The final option in this cloud storage comparison, hybrid cloud storage can mean different things, including a combination of the public and private cloud solutions described above, with data being stored on one or the other depending on the use case. Perhaps a more common definition for a hybrid storage cloud is a storage appliance that sits on-site and provides a local copy of some or all of the company’s data set, with a second copy residing in the cloud. Examples would be products from Nasuni, StorSimple, Egnyte, Ctera and others. A hybrid storage cloud can be the solution to bandwidth and data latency problems that a public cloud often brings. And, since many of these solutions include deduplication and other data reduction technologies, the hybrid cloud option can mean better storage and bandwidth efficiency throughout the cloud process.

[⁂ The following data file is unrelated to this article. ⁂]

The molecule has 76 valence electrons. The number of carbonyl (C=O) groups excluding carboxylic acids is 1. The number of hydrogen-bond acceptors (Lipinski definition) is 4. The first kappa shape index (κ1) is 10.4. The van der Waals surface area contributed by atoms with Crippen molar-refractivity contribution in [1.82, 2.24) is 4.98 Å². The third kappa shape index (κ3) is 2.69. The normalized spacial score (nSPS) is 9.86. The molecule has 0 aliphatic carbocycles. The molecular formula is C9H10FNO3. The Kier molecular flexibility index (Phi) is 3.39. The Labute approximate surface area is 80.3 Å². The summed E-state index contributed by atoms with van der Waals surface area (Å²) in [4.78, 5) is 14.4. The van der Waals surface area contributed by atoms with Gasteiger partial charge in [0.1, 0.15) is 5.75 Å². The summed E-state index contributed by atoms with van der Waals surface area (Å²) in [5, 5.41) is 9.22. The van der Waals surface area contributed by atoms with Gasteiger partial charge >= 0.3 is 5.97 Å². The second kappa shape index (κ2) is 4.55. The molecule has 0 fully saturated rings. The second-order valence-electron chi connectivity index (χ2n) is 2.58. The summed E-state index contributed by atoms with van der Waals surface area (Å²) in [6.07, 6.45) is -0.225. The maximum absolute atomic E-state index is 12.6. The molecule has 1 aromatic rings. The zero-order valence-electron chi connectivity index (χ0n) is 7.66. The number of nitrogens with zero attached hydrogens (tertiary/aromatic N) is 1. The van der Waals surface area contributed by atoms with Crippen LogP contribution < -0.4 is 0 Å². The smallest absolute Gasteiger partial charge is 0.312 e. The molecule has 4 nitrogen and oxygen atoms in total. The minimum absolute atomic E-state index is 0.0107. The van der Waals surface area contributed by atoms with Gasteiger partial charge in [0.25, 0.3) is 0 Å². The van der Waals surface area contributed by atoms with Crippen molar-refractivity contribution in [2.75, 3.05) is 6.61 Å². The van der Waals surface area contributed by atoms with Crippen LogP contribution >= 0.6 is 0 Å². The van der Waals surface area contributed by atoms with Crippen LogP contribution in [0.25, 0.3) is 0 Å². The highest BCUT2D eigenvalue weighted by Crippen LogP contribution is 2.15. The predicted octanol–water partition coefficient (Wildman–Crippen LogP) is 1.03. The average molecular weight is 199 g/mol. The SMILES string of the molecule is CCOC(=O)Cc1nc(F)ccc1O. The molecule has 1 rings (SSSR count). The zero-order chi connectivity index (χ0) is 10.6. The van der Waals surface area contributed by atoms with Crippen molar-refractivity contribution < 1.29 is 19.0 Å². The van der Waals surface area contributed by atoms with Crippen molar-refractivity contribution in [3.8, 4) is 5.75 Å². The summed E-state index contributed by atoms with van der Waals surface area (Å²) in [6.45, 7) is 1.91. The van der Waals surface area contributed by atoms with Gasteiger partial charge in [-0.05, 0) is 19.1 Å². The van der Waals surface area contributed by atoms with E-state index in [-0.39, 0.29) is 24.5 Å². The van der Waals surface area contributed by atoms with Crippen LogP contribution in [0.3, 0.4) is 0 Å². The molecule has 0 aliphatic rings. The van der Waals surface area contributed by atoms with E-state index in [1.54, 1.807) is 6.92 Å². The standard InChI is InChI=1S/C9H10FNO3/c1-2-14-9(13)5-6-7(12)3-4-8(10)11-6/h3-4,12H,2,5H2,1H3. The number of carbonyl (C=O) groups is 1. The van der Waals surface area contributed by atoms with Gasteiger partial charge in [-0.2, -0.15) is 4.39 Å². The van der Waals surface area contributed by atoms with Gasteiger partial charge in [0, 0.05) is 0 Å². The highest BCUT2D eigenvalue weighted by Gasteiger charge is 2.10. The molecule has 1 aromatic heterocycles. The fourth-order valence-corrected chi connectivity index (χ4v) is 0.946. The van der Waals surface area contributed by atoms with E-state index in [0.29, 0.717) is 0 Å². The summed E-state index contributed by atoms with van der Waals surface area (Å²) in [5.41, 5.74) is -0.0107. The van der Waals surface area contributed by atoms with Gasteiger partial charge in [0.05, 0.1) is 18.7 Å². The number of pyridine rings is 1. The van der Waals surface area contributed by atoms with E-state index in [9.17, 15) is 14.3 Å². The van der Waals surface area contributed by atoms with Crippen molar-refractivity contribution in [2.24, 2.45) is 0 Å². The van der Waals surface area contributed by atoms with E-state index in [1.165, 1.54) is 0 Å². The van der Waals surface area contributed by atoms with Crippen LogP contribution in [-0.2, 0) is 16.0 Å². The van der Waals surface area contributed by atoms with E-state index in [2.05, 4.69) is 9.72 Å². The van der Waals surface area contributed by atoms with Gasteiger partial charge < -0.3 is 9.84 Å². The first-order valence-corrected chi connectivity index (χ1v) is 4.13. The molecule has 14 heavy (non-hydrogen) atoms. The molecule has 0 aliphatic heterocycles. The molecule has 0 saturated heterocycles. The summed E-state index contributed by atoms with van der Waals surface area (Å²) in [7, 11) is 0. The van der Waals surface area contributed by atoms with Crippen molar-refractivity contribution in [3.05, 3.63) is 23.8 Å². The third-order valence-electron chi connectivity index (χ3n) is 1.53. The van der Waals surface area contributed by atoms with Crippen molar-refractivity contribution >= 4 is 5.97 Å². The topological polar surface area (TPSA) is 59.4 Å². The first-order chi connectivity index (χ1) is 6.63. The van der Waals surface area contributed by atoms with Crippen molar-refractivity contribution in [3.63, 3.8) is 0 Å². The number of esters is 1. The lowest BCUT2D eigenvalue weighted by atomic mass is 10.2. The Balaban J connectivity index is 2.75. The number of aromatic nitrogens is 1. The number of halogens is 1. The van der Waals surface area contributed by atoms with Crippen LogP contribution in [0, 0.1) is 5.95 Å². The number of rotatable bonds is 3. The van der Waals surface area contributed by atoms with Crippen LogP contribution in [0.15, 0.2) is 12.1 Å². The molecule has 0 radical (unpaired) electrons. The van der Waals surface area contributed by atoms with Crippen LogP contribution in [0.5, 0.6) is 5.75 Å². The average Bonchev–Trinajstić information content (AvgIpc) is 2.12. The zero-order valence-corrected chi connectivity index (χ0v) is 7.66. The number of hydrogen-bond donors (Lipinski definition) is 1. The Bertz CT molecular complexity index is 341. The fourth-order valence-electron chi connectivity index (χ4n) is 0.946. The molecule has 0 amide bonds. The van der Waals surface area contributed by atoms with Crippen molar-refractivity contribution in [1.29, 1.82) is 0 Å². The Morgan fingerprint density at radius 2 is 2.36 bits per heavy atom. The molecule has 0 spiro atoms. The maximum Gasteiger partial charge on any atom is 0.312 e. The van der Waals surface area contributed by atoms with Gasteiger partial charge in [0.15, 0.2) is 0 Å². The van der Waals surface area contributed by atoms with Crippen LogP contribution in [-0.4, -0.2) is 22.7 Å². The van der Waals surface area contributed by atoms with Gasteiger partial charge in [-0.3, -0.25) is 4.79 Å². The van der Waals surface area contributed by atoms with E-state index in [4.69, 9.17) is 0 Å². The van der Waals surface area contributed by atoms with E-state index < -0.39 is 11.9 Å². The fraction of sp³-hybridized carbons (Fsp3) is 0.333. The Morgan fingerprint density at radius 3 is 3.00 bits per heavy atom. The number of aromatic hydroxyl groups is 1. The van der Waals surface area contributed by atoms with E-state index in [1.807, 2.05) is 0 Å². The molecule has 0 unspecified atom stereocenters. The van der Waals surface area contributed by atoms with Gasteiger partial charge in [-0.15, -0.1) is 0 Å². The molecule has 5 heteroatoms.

These hybrid solutions include storage appliances and cloud storage gateways, which have dedicated internal storage or leverage existing networked or direct-attached storage. They handle protocol translation with the cloud storage service providers on the back end, making the connection to the cloud seamless for the user, whether as a network-attached storage device or as storage for applications like database or email.
For VARs, hybrid cloud solutions can offer the best of both worlds. They provide users with the scalability and lower infrastructure costs of the public cloud but still result in a system for VARs to put in. Some cloud storage gateway products use existing storage so VARs can make a consolidation project out of their implementation and/or sell additional storage systems and networking components as well. And, since many are put out by independent companies, these solutions can provide VARs flexibility in that choice of components. The hybrid appliance itself is designed to go in easily, so it should be a relatively low-risk investment for VARs that are limited in technical resources.
Eric Slack is a senior analyst with Storage Switzerland.